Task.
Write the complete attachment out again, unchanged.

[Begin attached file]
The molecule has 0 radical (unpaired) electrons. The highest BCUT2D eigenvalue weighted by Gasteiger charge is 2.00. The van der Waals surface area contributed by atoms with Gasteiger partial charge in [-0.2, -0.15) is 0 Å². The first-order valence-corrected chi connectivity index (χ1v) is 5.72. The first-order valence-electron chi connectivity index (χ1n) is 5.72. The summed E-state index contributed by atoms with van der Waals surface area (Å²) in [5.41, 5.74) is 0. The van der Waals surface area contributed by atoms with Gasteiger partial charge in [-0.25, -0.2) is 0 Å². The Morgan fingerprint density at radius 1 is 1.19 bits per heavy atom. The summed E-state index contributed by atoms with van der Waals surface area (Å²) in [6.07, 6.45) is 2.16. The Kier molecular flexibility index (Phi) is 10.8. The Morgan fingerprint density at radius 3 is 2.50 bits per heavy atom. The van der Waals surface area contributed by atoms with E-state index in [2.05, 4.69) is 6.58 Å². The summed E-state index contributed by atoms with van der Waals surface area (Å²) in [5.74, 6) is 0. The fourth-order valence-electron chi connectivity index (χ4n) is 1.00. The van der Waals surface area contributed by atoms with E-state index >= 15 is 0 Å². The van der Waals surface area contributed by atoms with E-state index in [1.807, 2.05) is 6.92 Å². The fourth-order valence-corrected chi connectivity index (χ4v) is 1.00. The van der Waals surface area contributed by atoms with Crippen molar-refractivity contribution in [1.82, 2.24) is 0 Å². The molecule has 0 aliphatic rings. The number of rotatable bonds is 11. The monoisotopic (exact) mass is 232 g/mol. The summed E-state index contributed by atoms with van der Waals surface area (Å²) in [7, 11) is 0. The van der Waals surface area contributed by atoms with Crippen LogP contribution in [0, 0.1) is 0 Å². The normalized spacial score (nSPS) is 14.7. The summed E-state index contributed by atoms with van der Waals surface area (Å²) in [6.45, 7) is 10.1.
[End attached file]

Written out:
The molecule has 0 radical (unpaired) electrons. The highest BCUT2D eigenvalue weighted by Gasteiger charge is 2.00. The van der Waals surface area contributed by atoms with Gasteiger partial charge in [-0.2, -0.15) is 0 Å². The first-order valence-corrected chi connectivity index (χ1v) is 5.72. The first-order valence-electron chi connectivity index (χ1n) is 5.72. The summed E-state index contributed by atoms with van der Waals surface area (Å²) in [5.41, 5.74) is 0. The van der Waals surface area contributed by atoms with Gasteiger partial charge in [-0.25, -0.2) is 0 Å². The Morgan fingerprint density at radius 1 is 1.19 bits per heavy atom. The summed E-state index contributed by atoms with van der Waals surface area (Å²) in [6.07, 6.45) is 2.16. The Kier molecular flexibility index (Phi) is 10.8. The Morgan fingerprint density at radius 3 is 2.50 bits per heavy atom. The van der Waals surface area contributed by atoms with E-state index in [2.05, 4.69) is 6.58 Å². The summed E-state index contributed by atoms with van der Waals surface area (Å²) in [5.74, 6) is 0. The fourth-order valence-electron chi connectivity index (χ4n) is 1.00. The van der Waals surface area contributed by atoms with E-state index >= 15 is 0 Å². The van der Waals surface area contributed by atoms with E-state index in [1.807, 2.05) is 6.92 Å². The fourth-order valence-corrected chi connectivity index (χ4v) is 1.00. The van der Waals surface area contributed by atoms with Crippen molar-refractivity contribution in [1.82, 2.24) is 0 Å². The molecule has 0 aliphatic rings. The number of rotatable bonds is 11. The monoisotopic (exact) mass is 232 g/mol. The summed E-state index contributed by atoms with van der Waals surface area (Å²) in [7, 11) is 0. The van der Waals surface area contributed by atoms with Crippen LogP contribution in [0, 0.1) is 0 Å². The normalized spacial score (nSPS) is 14.7. The summed E-state index contributed by atoms with van der Waals surface area (Å²) in [6.45, 7) is 10.1.